- "She may seem a little harsh at first, but she has a heart of gold! "
- —General Alcazar
Peggy Alcazar is the matriarchical, cigar-smoking wife of General Alcazar. She is prone to loudly reprimanding her husband, The Picaros, Tintin and anyone else who crosses her path. Peggy met and married Alcazar sometime after his days as "Ramon Zarate," the knife thrower. Alcazar's reasons for marrying Peggy are unknown, but in spite of her abrasive personality, Alcazar treats her very tenderly and has the utmost respect for her.
Hergé first got the concept for Peggy in the late 1960s while watching the news on television. At one point, the program showed footage of America's civil rights struggle: "She exists! I saw her on television... An American woman who was something in the Ku-Klux-Klan, a fact which adds to the horror of the character! That's obviously not spelled out in the story, but one clearly senses how the dictator is dictated!" Hergé was so compelled by the angry woman he saw on television that he immediately begun sketching her in pencil. Peggy was not a white supremacist in the Tintin and The Picaros, but she still comes from a shady background.
According to Hergé's notes for an early draft, Peggy is the daughter of arms dealer Basil Bazarov. She and Alcazar originally met in New York City at a music hall. Peggy is still on the board of supervisors for Vicking Arms, her father's arms group, and is said to be extremely rich. By marrying Peggy, Alcazar is able to access her family's wealth and access to weaponry. This exposition was cut from the final draft, but according to Hergé, it remains canon.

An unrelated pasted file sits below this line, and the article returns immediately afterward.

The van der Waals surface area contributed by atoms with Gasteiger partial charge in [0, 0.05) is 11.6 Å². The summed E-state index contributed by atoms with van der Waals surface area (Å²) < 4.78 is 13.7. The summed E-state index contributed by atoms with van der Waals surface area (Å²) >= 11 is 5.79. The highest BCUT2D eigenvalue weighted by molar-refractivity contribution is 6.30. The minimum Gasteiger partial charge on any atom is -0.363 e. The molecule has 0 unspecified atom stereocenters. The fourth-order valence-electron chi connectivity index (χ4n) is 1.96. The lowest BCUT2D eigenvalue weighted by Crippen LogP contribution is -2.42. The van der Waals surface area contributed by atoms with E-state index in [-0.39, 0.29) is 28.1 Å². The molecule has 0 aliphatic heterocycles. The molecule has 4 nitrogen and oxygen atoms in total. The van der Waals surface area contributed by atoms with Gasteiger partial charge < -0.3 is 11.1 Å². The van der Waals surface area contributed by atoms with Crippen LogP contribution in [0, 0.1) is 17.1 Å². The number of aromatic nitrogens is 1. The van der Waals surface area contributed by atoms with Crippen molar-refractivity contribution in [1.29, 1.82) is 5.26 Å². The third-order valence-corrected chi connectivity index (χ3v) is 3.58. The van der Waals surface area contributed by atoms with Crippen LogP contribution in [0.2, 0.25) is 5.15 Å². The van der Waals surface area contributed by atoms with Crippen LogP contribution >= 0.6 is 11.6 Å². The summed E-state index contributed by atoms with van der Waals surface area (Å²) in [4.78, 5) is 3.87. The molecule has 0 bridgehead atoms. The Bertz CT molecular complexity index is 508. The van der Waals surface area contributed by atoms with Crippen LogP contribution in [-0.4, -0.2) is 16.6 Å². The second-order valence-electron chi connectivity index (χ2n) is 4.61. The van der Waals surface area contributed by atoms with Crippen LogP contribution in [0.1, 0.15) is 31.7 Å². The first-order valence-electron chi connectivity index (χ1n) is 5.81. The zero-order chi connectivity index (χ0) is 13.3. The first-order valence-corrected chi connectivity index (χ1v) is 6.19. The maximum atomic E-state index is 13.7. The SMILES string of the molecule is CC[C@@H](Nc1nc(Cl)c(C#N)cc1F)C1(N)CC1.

Peggy is a very impatient, fussy person. She can often be seen around the Picaros camp, bossing others around, including her own husband. She is evidently argumentative enough to make the usually-intimidating general help her with the chores around their hut. The only person who seems to be able to circumvent Peggy's wrath is Professor Calculus, who mishears most of her ranting, and assumes Peggy to be a delicate, sensitive woman whom is out-of-place in the jungle. This confuses Peggy enough for her to stop berating Alcazar.
General Alcazar and Peggy do not have a balanced relationship. Her rants are shown to be harsh enough to make even Alcazar shy away from her. However, it is implied that the two do get along sometimes. While Alcazar may have only married Peggy for her resources, he seems to genuinely love her deep down. Peggy's more tender, soft-hearted side is never depicted, but is hinted at by Alcazar, stating that she has a "heart of gold". She mostly calls her husband by his last name in public, but sometimes she calls him by a nickname; "Zarzar," just as Alcazar calls her "My Dove."
After Tintin, Captain Haddock, and Professor Calculus assist Alcazar and The Picaros in a coup d'etat against General Tapioca, Alcazar finally gives Peggy a home in San Theodoros' Presidential Palace, like he had always promised her.
- Farr, Michael. Tintin: The Complete Companion. San Francisco, Last Gasp, 2002. pg. 190
- Tintin and the Picaros. Casterman, 1976. pg. 41.